Eleanor Roosevelt, No Ordinary Woman

By Riechers, Maggie | Humanities, January/February 2000 | Go to article overview
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Eleanor Roosevelt, No Ordinary Woman

Riechers, Maggie, Humanities


THE KU KLUX KLAN ONCE PUT A $25,000 BOUNTY on Eleanor Roosevelt's head. She was in her seventies then and as outspoken about civil rights as she had been as First Lady. The year was 1958.

The Man had learned that she was to speak in June at a workshop on methods of protest at the Highlander Folk School in Monteagle, Tennessee. The FBI warned her that it could not protect her and suggested that she not go. Eleanor thanked her caller for the warning, but decided she was going anyway, and flew to Nashville.

"This elderly white woman picks up a seventy-fouryear-old Eleanor Roosevelt," relates historian Allida Black. 'And here they are. They're going to go through the Man. They're going to stand down the Man. They get in their car, they put a loaded pistol on the front seat between them, and they drive up at night through the mountains to this tiny labor school to conduct a workshop on how to break the law. And she drove through the Man to do it." Black is one of the people interviewed in Eleanor Roosevelt, a new NEH-funded documentary in The American Experience series. It airs in January on public television.

Eleanor Roosevelt's willingness to take stands, to be unpopular, is treated in the film, which was produced by Kathryn Dietz and Sue Williams of Ambrica Productions. It covers events ranging from her decision as a young woman to work with the poor in New York City to her years in the White House when she pushed for the rights of African Americans, to her time at the United Nations when she parried with the world's most powerful statesmen.

"We think we know Eleanor Roosevelt because she's so familiar, but usually her story is woven into the stories of her uncle, Theodore Roosevelt, or of her husband," says Dietz. "But she was active in politics earlier than Franklin and lived beyond him, with the last years of her life her most productive. People will be surprised at how tough and how political she was and what a rich personal life she had. Nobody had done a comprehensive film about her life;' says Dietz. "The last film was done in 1966 before women's studies became a field of study and spawned a new level of scholarship."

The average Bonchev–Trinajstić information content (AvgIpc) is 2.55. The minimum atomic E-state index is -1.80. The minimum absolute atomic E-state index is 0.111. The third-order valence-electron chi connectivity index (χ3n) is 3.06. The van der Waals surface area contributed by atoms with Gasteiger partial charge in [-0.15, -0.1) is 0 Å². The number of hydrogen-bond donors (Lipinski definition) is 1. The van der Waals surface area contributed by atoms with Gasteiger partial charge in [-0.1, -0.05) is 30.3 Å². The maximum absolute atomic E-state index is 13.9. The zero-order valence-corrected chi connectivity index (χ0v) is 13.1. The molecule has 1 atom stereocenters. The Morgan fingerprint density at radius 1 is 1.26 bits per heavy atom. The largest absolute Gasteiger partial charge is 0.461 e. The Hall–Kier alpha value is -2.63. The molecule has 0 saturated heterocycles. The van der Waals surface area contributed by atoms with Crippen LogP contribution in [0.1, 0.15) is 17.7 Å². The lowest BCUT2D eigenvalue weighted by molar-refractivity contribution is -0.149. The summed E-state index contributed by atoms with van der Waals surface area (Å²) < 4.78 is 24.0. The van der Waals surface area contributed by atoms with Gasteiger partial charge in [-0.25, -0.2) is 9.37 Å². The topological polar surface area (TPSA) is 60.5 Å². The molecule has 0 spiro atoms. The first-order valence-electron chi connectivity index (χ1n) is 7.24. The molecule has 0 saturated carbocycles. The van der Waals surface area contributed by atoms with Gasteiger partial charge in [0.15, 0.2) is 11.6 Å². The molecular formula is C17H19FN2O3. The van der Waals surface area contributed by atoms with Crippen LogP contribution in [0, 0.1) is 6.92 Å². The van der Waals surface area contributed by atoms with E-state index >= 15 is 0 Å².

With new scholarly research available and interviews with historians and family and friends of the First Lady, the filmmakers were able to focus on Eleanor as a historical figure independent of her family and husband. The film, which is narrated by actress Alfre Woodard, at times uses Eleanor Roosevelt's own voice to describe events and her feelings about them. The producers were able to use the clips from the 1940 Democratic Convention, where she played a pivotal role, and early 1960s interviews where she spoke about her late husband. They also culled hundreds of tapes of her voice at the Franklin Roosevelt Presidential Library. "Nobody had looked at them just for Eleanor," says Williams. "You can tell the story of her life without focusing on FDR."

The filmmakers also relied on recent biographies of Eleanor and Franklin by such historians as Blanche Wiesen Cook, Doris Kearns Goodwin, Geoffrey Ward, and Allida Black. Cook, Ward, and Black all appear in interviews throughout the biography. Also appearing in the film are friends of Eleanor Roosevelt, including Trude Lash, the wife of Joseph Lash, a close friend and biographer of Eleanor; civil rights activist James Farmer; and Henry Morganthau III, son of Franklin Roosevelt's treasury secretary.

Several grandchildren of Eleanor Roosevelt appear in interviews, including Franklin Roosevelt III, Curtis Roosevelt, Nina Gibson, and Eleanor Seagraves. A niece, Eleanor Roosevelt Watkins, also appears.

The film begins with the young Eleanor, whose childhood experiences left an unmistakable mark. "Personal unhappiness is a thread running throughout her life," says Williams.

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